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Clinical science
Residual internal limiting membrane in epiretinal membrane surgery
  1. K Kifuku,
  2. Y Hata,
  3. R-i Kohno,
  4. S Kawahara,
  5. Y Mochizuki,
  6. H Enaida,
  7. K-h Sonoda,
  8. T Ishibashi
  1. Department of Ophthalmology, Graduate School of Medical Sciences, Kyushu University, Fukuoka, Japan
  1. Correspondence to Dr Y Hata, Department of Ophthalmology, Graduate School of Medical Sciences, Kyushu University, 3-1-1 Maidashi, Higashi-Ku, Fukuoka 812-8582, Japan; hatachan{at}med.kyushu-u.ac.jp

Abstract

Background/aim: To examine the degree of the residual internal limiting membrane (ILM) after epiretinal membrane (ERM) peeling.

Methods: Sixty-one eyes of 59 patients with ERM were enrolled. After ERM peeling, residual ILM was visualised with Brilliant Blue G (BBG). The residual ILM pattern was divided into three groups: (1) residual type (ILM mostly remained), (2) half type (approximately half of ILM remaind), (3) no residual type (ILM mostly removed with ERM). If ILM remained, residual ILM was removed in all cases and histologically examined using the flat mount method in 10 cases. The correlation between the degree of ERM evaluated by preoperative best-corrected visual acuity (BCVA) and residual ILM pattern was also examined.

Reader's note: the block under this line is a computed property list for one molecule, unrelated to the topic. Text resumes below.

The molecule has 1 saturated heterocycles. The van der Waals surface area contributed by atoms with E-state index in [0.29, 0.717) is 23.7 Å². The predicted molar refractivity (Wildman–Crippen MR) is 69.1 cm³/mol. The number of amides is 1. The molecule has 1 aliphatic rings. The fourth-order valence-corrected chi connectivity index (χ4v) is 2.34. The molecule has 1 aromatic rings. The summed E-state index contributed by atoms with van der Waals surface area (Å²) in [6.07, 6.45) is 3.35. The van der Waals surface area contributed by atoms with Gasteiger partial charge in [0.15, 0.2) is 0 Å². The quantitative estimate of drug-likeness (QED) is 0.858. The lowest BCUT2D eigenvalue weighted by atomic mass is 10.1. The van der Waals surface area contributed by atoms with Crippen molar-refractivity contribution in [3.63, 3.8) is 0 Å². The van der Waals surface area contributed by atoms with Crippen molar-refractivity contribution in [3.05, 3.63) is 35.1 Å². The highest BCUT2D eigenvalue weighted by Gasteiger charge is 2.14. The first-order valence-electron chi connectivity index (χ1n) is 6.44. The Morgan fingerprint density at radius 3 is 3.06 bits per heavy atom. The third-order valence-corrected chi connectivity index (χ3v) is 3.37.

Results: Twenty-eight eyes (45.9%) were of the residual type. Three eyes (4.9%) were of the half type, and 30 eyes (49.2%) were of no residual type. The mean preoperative BCVA showed no significant correlation with the residual ILM pattern. Flat mount immunohistochemistry revealed many remnant cells, both glial fibrillar acidic protein positive and negative, on residual ILMs in all specimens examined. No recurrence that needed surgical treatment was observed.

Conclusion: Residual ILM with remnant cells seems to be frequent after ERM removal. Intraoperative staining with BBG may be helpful in determining the extent of ILM removal.

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Footnotes

  • Funding The study was supported in part by grants from the Ministry of Education, Science, Sports and Culture, Japan (Grant-in-Aid for Scientific Research #19592026).

  • Competing interests None.

  • Ethics approval Ethics approval was provided by the Graduate School of Medical Sciences, Kyushu University.

  • Patient consent Obtained.

  • See Editorial, p 989

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